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Ulead DVD Workshop
has finally risen to the challenge and pushed DVD Workshop into the
serious prosumer arena. But can the program hope to compete with Adobe's
DVD burning became a reality, Ulead was one of the first in line to
provide DVD Video authoring tools for the home user. And, while its
wizard-based DVD MovieFactory covered very similar ground to competing
programs from Sonic and Pinnacle, DVD Workshop shone as the best middle-ground
program available, providing first-rate design tools and a good visual
interface within which to work. At that time, there were no truly pro-featured
authoring programs available for under £1,000, and we speculated
that Ulead could make a small killing if it integrated features such
as multiple audio tracks, subtitles, DLT support and copy-protection
into Workshop's repertoire - even if they were only offered as a 'pro'
pack for the power user.
In the interim, Ulead has lost much of its advantage in the Windows-based
DVD market, as Pinnacle offers similar authoring capabilities within
its editing programs Studio and Edition, while the now Sony-owned Vegas
editor gained a first-class authoring companion in DVD Architect. Also,
programs such as Dazzle DVD Complete and MediaChance DVD Lab have arrived
and sit at much the same market level as Workshop 1.2. While we had
big hopes for Workshop being the first Windows-based authoring program
to address the pro market, Adobe actually got there first with Encore
But, even though Adobe has a head start, Ulead could still do well with
Workshop 2. Reports from users suggest that Encore is still rather buggy,
and our own experience was of a cold interface and steep learning curve.
If Ulead can preserve Workshop's intuitive workflow and keep it stable
and reliable, it will be ahead of the game.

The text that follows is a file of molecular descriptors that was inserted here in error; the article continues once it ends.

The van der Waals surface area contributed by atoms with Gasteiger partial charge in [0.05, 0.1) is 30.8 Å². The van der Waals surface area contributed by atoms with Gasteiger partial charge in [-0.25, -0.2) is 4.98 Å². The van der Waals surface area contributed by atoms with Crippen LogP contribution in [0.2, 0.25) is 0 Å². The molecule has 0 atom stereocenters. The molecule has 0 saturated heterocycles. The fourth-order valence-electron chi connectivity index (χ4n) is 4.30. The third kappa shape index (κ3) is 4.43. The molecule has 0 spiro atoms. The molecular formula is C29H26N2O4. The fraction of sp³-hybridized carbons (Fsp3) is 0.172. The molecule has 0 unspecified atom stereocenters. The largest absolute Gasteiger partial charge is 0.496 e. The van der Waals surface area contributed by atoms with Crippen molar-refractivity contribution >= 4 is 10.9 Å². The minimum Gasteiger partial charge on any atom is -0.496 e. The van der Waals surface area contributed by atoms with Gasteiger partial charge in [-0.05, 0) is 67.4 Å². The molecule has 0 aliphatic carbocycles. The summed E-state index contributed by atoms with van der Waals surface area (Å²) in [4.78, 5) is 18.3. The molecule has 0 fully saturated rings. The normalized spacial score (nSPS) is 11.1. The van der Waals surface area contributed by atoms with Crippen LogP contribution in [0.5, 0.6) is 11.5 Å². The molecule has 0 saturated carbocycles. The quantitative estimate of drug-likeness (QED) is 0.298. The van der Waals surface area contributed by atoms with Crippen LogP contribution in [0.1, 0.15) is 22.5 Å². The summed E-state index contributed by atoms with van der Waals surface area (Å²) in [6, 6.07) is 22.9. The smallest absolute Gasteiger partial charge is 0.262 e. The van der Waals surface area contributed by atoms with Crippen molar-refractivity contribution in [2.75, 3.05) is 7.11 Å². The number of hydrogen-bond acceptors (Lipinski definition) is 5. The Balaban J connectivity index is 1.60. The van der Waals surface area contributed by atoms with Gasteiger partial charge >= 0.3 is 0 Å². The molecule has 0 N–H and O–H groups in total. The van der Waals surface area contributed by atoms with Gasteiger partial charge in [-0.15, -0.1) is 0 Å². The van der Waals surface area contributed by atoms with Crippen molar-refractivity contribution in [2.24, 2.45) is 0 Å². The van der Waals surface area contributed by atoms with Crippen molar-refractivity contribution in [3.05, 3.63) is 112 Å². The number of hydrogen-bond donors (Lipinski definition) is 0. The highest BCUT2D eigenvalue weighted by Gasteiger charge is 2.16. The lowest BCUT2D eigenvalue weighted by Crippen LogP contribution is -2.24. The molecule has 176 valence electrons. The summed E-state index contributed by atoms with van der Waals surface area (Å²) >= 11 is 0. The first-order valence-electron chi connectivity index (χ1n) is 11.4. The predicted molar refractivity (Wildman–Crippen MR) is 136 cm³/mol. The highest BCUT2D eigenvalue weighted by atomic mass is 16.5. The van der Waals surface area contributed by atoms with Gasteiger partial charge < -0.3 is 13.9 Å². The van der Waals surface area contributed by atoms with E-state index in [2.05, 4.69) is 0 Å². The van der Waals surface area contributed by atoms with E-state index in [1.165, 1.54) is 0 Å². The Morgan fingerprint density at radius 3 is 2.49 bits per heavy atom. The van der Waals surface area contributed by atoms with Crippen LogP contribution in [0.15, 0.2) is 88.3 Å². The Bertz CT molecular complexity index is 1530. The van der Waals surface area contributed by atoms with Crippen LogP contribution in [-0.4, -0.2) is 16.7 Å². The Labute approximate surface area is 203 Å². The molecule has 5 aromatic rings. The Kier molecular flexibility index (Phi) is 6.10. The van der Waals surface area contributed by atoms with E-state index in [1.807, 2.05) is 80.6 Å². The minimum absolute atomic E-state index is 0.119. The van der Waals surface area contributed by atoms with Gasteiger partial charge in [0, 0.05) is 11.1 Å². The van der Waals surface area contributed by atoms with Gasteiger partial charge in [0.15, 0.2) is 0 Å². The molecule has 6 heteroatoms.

Overall, we're left with good feelings about DVD Workshop 2. Its feature-set
has been pushed in the right direction, and even though the simple,
VideoStudio-like interface is a big turn-off to some video makers, we
think it's great, since users are never faced with an intimidating blank
screen and no idea of where to start.
There's still room for improvement, though. Support for 16:9 menus would
be a good start, and we'd like the ability to zoom in to the preview
monitor's scrubbing bar when working with long-form videos. Better support
for older DLT drives is a must - they're widely available second-hand
and the only drives mere mortals can afford - and so, too, is the ability
to select layer break-points according to chapter or title. More control
over AC-3 encoding would be appreciated, as well.
Where DVD Workshop 2 really succeeds is in its unique approach to authoring.
The interface makes no attempt to be cold, sober or professional - its
agenda is to make the authoring process as simple as possible. Workshop
is a program easy enough for consumers to use, yet powerful enough to
create projects to a professional commercial level. That should be enough
to push Ulead back up to the top of the Windows market.
Read the full review
in May 2004's Computer Video magazine.
Reviewed in this issue:
CyberLink PowerProducer 2.0
Magix Movies on CD & DVD 2.0
Pure Motion EditStudio 4
Shining CitiDisk DV
Ulead DVD Workshop 2
Wacom Graphire 3 Studio XL
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